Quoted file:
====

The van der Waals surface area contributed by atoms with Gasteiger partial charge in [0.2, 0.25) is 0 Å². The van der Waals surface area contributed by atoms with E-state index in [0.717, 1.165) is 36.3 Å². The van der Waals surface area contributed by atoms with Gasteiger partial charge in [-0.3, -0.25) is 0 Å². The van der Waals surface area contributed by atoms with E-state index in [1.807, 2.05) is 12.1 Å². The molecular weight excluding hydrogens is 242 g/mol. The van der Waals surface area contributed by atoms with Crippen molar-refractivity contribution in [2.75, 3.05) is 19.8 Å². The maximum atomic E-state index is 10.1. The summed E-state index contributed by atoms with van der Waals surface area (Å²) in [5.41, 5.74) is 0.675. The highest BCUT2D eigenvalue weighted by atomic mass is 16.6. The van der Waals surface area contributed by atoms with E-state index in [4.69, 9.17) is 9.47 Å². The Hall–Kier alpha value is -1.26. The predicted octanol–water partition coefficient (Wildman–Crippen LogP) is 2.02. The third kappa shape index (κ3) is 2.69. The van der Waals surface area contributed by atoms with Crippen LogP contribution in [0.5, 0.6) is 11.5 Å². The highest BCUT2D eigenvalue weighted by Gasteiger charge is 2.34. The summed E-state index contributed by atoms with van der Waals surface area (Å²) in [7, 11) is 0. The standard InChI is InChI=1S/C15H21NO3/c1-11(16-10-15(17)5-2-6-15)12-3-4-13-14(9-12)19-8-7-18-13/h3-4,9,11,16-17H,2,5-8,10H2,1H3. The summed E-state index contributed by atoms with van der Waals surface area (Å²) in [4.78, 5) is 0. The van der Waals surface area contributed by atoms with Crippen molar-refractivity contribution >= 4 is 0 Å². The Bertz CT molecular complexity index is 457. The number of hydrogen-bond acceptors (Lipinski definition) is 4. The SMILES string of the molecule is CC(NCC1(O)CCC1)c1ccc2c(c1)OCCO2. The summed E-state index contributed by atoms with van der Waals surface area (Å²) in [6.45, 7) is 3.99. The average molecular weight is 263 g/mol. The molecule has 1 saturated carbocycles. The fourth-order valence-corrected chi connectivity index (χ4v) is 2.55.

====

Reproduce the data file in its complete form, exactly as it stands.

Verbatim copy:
The van der Waals surface area contributed by atoms with Gasteiger partial charge in [0.2, 0.25) is 0 Å². The van der Waals surface area contributed by atoms with E-state index in [0.717, 1.165) is 36.3 Å². The van der Waals surface area contributed by atoms with Gasteiger partial charge in [-0.3, -0.25) is 0 Å². The van der Waals surface area contributed by atoms with E-state index in [1.807, 2.05) is 12.1 Å². The molecular weight excluding hydrogens is 242 g/mol. The van der Waals surface area contributed by atoms with Crippen molar-refractivity contribution in [2.75, 3.05) is 19.8 Å². The maximum atomic E-state index is 10.1. The summed E-state index contributed by atoms with van der Waals surface area (Å²) in [5.41, 5.74) is 0.675. The highest BCUT2D eigenvalue weighted by atomic mass is 16.6. The van der Waals surface area contributed by atoms with E-state index in [4.69, 9.17) is 9.47 Å². The Hall–Kier alpha value is -1.26. The predicted octanol–water partition coefficient (Wildman–Crippen LogP) is 2.02. The third kappa shape index (κ3) is 2.69. The van der Waals surface area contributed by atoms with Crippen LogP contribution in [0.5, 0.6) is 11.5 Å². The highest BCUT2D eigenvalue weighted by Gasteiger charge is 2.34. The summed E-state index contributed by atoms with van der Waals surface area (Å²) in [7, 11) is 0. The standard InChI is InChI=1S/C15H21NO3/c1-11(16-10-15(17)5-2-6-15)12-3-4-13-14(9-12)19-8-7-18-13/h3-4,9,11,16-17H,2,5-8,10H2,1H3. The summed E-state index contributed by atoms with van der Waals surface area (Å²) in [4.78, 5) is 0. The van der Waals surface area contributed by atoms with Crippen molar-refractivity contribution >= 4 is 0 Å². The Bertz CT molecular complexity index is 457. The number of hydrogen-bond acceptors (Lipinski definition) is 4. The SMILES string of the molecule is CC(NCC1(O)CCC1)c1ccc2c(c1)OCCO2. The summed E-state index contributed by atoms with van der Waals surface area (Å²) in [6.45, 7) is 3.99. The average molecular weight is 263 g/mol. The molecule has 1 saturated carbocycles. The fourth-order valence-corrected chi connectivity index (χ4v) is 2.55.